The gods are the smaller creatures, their divinity evident in the short, dimpled thighs visible between where long shirts leave off and long socks begin.
The little gods form into bands determined by numbered shirt color inside white lines drawn on the ground. The white lines demark the tabernacle where the little gods perform their ecstatic ritual.
The worshippers are larger, corrupted hairy versions of the gods. The corporate, ceremonial worship service is immensely important to them, since they spend the precious little free time allotted to them by their masters preparing for and attending the ceremony.
The faithful prepare for the service by arraying themselves outside the white lines in flimsy chairs, anointing their bodies with oils and ingesting hot brown liquids.
The small gods prepare for the ceremony by taking turns repeatedly mimicking the ceremonial climax, the kicking of a checkered sphere into the Holy of Holies; nets suspended at each end of the tabernacle.
Once the ceremony starts, some of the worshippers remain in silent reflection, while others appeal loudly to their favorite god. The chanted incantations crescendo when the sphere nears one of the nets, and die down when the sphere returns to the center.
The checkered sphere is symbolic of their planet, and its rolling across the ground represents the continued rotation and existence of their current world. The trapping of the sphere in the net stops the sphere’s spinning, reflecting the end of this phase of life and the beginning of a new and higher plane of existence for the worshippers who beat their hands together and scream, possessed by the spirit which prepares them for death.
Except for one high priest for each band, the worshippers are not allowed inside the tabernacle itself during the ceremony. But when one of the small gods falls over, the high priests foray into holy ground to return one or more of the toppled gods to a standing position. The priests occasionally collect a precious liquid that the little deities express from their eyes.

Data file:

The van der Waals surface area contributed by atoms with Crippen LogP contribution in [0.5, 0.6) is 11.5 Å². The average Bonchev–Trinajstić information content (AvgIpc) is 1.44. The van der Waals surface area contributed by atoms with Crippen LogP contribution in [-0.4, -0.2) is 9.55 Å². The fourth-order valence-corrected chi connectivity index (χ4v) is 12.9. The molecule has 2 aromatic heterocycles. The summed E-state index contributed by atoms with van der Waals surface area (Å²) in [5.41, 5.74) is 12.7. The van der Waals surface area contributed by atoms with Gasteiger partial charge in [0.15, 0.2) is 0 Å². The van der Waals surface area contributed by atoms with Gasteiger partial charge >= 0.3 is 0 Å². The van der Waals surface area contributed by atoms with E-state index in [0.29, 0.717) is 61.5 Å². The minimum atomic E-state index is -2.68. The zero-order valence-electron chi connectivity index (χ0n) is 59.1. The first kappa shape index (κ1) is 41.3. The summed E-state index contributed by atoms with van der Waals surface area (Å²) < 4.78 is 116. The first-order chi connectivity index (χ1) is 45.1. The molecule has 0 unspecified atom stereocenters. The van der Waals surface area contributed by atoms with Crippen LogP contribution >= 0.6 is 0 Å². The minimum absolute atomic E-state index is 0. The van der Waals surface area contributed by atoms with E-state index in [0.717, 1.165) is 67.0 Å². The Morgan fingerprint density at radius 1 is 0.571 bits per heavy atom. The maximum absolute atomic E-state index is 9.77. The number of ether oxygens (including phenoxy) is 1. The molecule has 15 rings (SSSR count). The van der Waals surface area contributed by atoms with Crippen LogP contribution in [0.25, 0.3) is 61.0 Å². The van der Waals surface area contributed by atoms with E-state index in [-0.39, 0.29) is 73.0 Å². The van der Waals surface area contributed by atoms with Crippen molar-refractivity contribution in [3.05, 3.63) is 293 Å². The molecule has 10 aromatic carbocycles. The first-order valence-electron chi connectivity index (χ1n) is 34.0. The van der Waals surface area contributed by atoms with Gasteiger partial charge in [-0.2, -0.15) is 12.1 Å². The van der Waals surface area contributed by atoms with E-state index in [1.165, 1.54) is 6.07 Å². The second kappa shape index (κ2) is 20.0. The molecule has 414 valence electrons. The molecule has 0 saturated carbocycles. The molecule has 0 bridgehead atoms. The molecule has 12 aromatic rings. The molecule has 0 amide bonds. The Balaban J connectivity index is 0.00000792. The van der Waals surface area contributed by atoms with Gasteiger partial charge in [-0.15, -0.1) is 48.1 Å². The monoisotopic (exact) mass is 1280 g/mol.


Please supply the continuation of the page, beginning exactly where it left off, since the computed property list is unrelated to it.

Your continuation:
The high priest in this religion attends no schul or seminary, but is chosen from among the loudest and most passionate worshippers. He or she wears a necklace of religious authority and must also wear an ephod the same color as the group of gods he serves.
The small gods require constant feeding. They fortify themselves on offerings brought to the ceremony by the worshippers who dare not eat the special foods and drinks themselves. The moment to consume the offerings is determined by a single, uniquely clothed creature that seems to be a hybrid between the small gods and the deformed congregants.
In addition to blowing a Whistle of Righteousness to signal when the small gods must be fed, the hybrid creature sometimes arbitrarily declares with the pointing of an arm that the direction of the sphere’s movement must be changed. These signals enrage one group or other of the worshippers and provoke the high priests to direct passionate imprecations at him.
At the time of this report, it is unclear whether the hybrid, possessing characteristics of both the divine and profane beings, serves as a mediator between the heavenly and earthly worlds or as a kind of scapegoat or devil. This question will require further research.
The hybrid being’s whistle also signals the ceremony’s end. The worshippers give thanks to the small gods by touching hands held high, forming a fleshy tunnel through which the gods pass and touch each other’s hands while insincerely mouthing the shibboleth, “Good game.”
More foods are offered to the deities and the worshippers select the gods that they will take home to clean, store and maintain until the next ceremony. The worshippers select the gods that most look like themselves. On the way to their homes, incredibly, they stop and eat again.